The Mediterranean world region was the birth place of many of the most important institutional structures that have become taken-for-granted in the globalized world of today. But the centers of power have moved from the Mediterranean, leaving it as a subsystem in which outside powers carry out competition with one another and strive to corner its resources, especially oil. (Arrighi 1985). The notion of semiperipheral development receives strong support from our examination of the Mediterranean World. 

Ironically, much the Mediterranean region has become part of a global semiperiphery. But will it once again be a source of innovations and leading edge implementations? The movements of the Arab Spring adapted Facebook for the purposes of popular revolt, which has now spread back to the core and to the rest of the world. This is a recent instance of innovative implementation from the semiperipheral Mediterranean. Can movements and regimes in the Mediterranean ally with other global movements and progressive semiperipheral regimes in the Americas and Afroeurasia to challenge the institutions of the contemporary global system and to once again transform the world? As Chou Enlai purportedly said, when asked about the consequences of the French Revolution, it is too soon to tell.



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[1]  A PMN is a set of polities (states) that are allying and making war with one another. We sometimes refer to the Central PMN as the “Central System.”

[2] We use the term evolution despite its tawdry history as a justification of imperialism, racism and gender hierarchy. We are talking about socio-cultural evolution, not biological evolution and we are well aware that teleology and progress need to be washed out of the concept of evolution before it can be scientifically useful (Sanderson 1990).


[3] We use the term “polity” to generally denote a spatially-bounded realm of sovereign authority such as a band, tribe, chiefdom, state or empire. The term “settlement” includes camps, hamlets, villages, towns and cities. Settlements are spatially bounded for comparative purposes as the contiguous built-up area.



                [4] These rise and fall cycles in interpolity systems are obviously related to the demographically driven dynastic cycles that          occur within polities (Turchin and Nefadov 2009).

[5] The project is the Polities and Settlements Research Working Group at the Institute for Research on World-Systems at the University of California-Riverside. The project web site is at https://irows.ucr.edu/research/citemp/citemp.html

[6] The five world regional PMNs we have studied are Mesopotamia, Egypt, South Asia, East Asia and the Central PMN. This paper only considers Egypt and the Central PMN because these are in the Mediterranean world.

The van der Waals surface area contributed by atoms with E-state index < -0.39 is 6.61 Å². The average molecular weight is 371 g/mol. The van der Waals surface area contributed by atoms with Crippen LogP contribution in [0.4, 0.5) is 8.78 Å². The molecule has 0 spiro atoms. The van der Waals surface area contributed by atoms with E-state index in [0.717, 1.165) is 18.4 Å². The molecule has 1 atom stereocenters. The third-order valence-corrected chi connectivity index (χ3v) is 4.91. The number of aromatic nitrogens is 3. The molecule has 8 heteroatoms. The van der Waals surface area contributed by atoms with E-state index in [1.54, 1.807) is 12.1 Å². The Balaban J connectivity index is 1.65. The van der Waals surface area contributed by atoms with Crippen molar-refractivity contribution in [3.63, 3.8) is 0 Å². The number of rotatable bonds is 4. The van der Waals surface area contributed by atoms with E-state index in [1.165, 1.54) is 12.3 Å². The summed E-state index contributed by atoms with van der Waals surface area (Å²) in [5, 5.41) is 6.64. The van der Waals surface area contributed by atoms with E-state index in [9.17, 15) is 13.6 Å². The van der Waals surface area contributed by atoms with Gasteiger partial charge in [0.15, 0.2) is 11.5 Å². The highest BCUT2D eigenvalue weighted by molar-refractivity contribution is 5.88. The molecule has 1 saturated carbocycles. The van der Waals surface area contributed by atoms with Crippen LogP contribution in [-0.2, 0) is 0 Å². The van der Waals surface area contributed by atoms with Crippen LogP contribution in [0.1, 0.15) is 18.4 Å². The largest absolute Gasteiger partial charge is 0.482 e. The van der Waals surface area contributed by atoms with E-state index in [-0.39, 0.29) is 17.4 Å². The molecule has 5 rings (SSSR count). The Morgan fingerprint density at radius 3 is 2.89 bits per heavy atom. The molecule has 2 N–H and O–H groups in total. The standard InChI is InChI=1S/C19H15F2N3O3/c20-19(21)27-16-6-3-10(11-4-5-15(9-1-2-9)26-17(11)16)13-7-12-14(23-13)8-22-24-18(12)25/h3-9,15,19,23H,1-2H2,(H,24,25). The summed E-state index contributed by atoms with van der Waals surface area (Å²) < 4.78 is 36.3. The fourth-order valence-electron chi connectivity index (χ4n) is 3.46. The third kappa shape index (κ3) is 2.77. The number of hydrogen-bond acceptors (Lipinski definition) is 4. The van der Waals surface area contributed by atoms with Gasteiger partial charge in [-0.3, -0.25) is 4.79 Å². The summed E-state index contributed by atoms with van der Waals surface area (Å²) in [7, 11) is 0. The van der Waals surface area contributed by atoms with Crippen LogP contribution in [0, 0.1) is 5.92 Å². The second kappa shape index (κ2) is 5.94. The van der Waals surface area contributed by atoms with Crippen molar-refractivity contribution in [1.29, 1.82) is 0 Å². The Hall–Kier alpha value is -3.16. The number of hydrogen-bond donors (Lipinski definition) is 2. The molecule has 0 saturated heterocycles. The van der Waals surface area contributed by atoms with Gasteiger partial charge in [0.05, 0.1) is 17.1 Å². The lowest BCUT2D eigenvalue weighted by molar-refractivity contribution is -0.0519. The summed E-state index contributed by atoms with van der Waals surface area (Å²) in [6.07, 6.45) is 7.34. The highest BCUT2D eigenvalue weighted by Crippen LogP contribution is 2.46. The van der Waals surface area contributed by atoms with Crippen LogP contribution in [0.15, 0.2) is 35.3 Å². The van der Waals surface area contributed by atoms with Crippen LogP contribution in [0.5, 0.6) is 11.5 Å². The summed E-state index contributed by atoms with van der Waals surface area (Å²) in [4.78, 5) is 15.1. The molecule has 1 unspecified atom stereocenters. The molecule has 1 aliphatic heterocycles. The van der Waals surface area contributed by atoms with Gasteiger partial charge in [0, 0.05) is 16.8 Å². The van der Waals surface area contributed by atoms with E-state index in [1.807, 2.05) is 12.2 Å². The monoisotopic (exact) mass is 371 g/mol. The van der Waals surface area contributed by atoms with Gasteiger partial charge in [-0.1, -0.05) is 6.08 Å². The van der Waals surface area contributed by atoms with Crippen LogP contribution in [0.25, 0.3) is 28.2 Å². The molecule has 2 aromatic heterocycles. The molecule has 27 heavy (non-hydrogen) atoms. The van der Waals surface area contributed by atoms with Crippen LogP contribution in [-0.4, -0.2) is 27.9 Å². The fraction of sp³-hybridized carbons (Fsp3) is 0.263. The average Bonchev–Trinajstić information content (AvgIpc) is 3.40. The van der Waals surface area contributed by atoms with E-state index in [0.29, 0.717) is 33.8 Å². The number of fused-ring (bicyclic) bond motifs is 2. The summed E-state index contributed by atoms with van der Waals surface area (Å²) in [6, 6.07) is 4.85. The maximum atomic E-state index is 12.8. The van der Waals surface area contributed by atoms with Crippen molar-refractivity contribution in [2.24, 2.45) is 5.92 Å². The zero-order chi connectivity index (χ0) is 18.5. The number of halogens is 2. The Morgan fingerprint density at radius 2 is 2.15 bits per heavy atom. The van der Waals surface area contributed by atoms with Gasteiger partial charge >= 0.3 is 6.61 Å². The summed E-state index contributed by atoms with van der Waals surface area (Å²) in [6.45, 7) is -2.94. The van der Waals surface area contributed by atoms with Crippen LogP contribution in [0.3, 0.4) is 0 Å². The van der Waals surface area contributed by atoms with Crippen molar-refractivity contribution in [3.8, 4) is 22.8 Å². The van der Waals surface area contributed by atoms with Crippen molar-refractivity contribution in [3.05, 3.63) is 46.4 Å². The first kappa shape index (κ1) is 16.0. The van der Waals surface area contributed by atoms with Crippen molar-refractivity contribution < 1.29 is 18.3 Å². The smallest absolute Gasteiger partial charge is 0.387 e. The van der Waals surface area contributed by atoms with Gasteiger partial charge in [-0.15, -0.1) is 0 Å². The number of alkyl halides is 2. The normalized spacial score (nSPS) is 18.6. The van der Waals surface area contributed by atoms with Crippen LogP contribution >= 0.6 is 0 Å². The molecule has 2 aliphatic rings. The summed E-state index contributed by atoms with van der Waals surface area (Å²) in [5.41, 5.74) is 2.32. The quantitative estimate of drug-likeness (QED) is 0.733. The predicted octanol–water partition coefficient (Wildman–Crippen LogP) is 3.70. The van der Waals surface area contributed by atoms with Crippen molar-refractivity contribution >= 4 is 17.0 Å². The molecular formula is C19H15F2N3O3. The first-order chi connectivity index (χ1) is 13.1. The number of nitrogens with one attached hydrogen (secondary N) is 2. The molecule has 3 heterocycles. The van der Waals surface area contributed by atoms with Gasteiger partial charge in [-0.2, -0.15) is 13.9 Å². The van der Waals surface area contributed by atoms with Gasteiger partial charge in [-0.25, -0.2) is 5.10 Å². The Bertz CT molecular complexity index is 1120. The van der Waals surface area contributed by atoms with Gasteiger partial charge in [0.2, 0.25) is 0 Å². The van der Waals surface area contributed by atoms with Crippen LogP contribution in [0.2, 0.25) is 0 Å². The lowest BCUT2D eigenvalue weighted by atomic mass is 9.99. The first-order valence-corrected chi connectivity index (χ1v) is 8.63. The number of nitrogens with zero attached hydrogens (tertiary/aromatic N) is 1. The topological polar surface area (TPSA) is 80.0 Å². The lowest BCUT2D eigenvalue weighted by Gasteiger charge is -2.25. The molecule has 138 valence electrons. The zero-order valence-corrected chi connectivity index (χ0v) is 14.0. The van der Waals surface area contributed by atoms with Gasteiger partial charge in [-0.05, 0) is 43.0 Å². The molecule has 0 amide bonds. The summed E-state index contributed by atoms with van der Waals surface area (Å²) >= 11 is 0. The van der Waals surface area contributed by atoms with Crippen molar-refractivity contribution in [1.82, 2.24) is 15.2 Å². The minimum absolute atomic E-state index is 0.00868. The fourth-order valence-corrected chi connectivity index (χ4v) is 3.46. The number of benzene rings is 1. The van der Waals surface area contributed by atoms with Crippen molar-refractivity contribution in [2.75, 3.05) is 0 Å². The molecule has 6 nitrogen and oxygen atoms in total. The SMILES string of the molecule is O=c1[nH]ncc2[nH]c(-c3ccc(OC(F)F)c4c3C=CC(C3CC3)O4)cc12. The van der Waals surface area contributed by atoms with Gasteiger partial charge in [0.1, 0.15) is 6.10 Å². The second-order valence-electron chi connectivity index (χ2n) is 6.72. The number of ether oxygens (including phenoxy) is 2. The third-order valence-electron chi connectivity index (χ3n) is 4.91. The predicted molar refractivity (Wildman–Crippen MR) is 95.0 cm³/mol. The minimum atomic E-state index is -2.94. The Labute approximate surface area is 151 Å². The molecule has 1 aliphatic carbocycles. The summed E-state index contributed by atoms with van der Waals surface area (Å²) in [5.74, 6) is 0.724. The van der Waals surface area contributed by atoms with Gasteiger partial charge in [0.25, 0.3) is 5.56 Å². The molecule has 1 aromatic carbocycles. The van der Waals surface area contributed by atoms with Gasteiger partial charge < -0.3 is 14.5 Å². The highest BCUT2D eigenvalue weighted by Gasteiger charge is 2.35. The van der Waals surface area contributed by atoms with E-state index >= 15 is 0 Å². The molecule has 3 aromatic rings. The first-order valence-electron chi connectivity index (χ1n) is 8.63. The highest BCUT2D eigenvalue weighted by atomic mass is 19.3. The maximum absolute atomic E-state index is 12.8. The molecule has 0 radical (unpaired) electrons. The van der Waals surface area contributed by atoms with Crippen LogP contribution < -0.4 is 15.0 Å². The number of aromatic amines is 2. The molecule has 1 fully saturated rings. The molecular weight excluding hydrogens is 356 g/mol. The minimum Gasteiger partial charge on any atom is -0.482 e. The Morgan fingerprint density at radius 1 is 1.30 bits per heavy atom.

[7] An interpolity system is a set of interacting polities that make alliances and war with one another.  In other contexts we have called this a “political-military network” to distinguish it from other interactions that typically  have smaller or

larger spatial scales – bulk goods networks and prestige goods networks (Chase-Dunn and Jorgenson 2003).

[8] We include Mesopotamia in our spatial definition of the Mediterranean world region because of the important role that Mesopotamian sociocultural evolution plays in the development of human societies that are closer to the shores of the Mediterranean.

[9] Around 5600 BCE an earthen berm between the rising Mediterranean Sea and the freshwater Euxine Lake to the east, now 150 meters below the level of the Mediterranean, broke, rapidly flooding the large basin that would become the Black Sea, and displacing  farmers who had occupied the shores and river valleys near the Euxine Lake (Fagan 2004:111-113).

[10] Agade, the capital of the Akkadian Empire, is not shown because its location is not known and we have no estimate of its population size.

[11]  A complete set of David Wilkinson’s maps of the world’s largest cities is at


[12] The idea of the Central System is derived from David Wilkinson’s (1987) definition of “Central Civilization.” It spatially bounds a system in terms of a set of allying and fighting polities. The Central System (or Political-Military Network) is the interpolity system that was created when the Mesopotamian and Egyptian PMNs became directly connected with one another in about 1500 BCE (see Note 13). The Central PMN expanded in waves until it came to encompass the whole Earth in the 19th century CE. It expanded from the Eastern Mediterranean to eventually encompass the whole Mediterranean world region. Because it was an expanding system its spatial boundaries changed over time. Four of our “cases” are spatially and temporally constant regional PMNs, and one, the Central System, is an expanding network of interacting polities. We follow Wilkinson’s decisions about when and where the Central System expanded, and the temporal bounding of the regions we are studying also follows Wilkinson’s dating of when the regions became incorporated into the expanding Central System.  The contemporary global PMN is the international system of states.